As I pointed out in my book, Silicon Collar, for years now analysts like Gartner and academics at places like Oxford U have been predicting doom and gloom in massive job loss from machines. Even years after their predictions, there have been few to none job losses but they have not bothered to update their analysis. Why should they when fellow academics and analysts just parrot their studies, without challenging them? While the book points other flaws in their studies, the biggest one is they did not bother to call and survey practitioners and validate their analysis.
I have been waiting for a backlash to the “sky is falling” noise. Well, IDC finally has a report which a) has surveyed practitioners and b) actually predicts job gains from use of machines. It is narrow – only looks at AI, not other automation like robotics, wearables, drones etc. And it only looks at the CRM domain. Still, it is good to see something positive.
Where the IDC study loses credibility in my mind is its conclusion that “AI associated with CRM activities will boost global business revenue from the beginning of 2017 to the end of 2021 by $1.1 trillion.” I would be more comfortable with that number if they had also surveyed product folks – those building next-gen smart products and services embedded with software, sensors etc. Or if they had talked to companies that are radically rethinking business models. Without those two components I am not sure better CRM activities they surveyed (see below) will actually increase revenues that dramatically.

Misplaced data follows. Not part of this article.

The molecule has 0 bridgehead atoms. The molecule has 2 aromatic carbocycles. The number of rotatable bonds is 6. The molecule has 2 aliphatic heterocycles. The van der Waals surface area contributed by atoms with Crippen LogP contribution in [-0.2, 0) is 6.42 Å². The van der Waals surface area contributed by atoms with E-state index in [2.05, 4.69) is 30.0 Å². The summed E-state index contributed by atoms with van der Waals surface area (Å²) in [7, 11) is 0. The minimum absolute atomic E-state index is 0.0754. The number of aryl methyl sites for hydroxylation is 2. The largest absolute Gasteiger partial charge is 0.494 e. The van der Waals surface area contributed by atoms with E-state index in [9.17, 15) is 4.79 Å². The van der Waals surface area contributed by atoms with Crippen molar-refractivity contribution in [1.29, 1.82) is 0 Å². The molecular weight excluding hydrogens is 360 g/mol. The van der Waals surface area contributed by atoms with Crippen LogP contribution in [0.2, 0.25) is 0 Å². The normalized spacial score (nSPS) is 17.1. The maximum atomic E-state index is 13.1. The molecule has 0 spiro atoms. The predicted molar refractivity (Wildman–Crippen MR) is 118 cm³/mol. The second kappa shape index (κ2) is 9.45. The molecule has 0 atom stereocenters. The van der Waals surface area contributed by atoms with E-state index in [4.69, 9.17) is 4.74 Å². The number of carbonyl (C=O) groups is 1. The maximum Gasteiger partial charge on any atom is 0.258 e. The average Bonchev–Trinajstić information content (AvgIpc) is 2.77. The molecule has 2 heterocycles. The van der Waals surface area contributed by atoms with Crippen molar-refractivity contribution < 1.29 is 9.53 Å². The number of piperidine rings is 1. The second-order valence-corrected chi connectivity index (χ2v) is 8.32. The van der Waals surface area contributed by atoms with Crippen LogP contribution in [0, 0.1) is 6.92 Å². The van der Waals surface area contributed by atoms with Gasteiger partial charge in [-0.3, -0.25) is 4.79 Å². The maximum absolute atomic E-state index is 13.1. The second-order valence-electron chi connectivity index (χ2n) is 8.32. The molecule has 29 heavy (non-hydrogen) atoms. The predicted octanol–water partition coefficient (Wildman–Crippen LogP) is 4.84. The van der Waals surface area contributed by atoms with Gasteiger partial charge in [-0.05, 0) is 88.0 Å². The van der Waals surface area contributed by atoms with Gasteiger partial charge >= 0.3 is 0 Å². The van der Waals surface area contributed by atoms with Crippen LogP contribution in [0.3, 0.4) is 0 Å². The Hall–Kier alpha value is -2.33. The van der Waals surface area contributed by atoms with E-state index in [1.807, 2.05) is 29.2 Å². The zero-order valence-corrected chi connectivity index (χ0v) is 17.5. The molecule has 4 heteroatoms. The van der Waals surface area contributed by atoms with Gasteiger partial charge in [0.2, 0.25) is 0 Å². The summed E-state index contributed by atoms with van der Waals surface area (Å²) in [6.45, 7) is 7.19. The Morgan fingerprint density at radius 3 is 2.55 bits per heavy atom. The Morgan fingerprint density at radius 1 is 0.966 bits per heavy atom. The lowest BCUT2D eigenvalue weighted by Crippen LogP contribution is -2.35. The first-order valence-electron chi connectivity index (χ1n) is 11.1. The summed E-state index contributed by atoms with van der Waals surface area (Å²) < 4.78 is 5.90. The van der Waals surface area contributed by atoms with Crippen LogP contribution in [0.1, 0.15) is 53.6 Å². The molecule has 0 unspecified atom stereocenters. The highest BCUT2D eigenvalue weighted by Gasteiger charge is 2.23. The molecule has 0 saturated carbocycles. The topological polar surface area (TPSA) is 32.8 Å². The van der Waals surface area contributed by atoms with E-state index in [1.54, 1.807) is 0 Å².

Still, I would love other analysts to expand the scrutiny and present more realistic view points on automation. This week as the Golden State Warriors ( a case study in my book) won the NBA championship in dominant fashion, it allowed me to include them in a class of “super workers” that machines are helping create.
May be AI will allow some companies to create “super salespersons” who generate that additional trillion. But I bet they will need a new category of products, services and economics – not something CRM should take credit for.
(Cross-posted @ Deal Architect)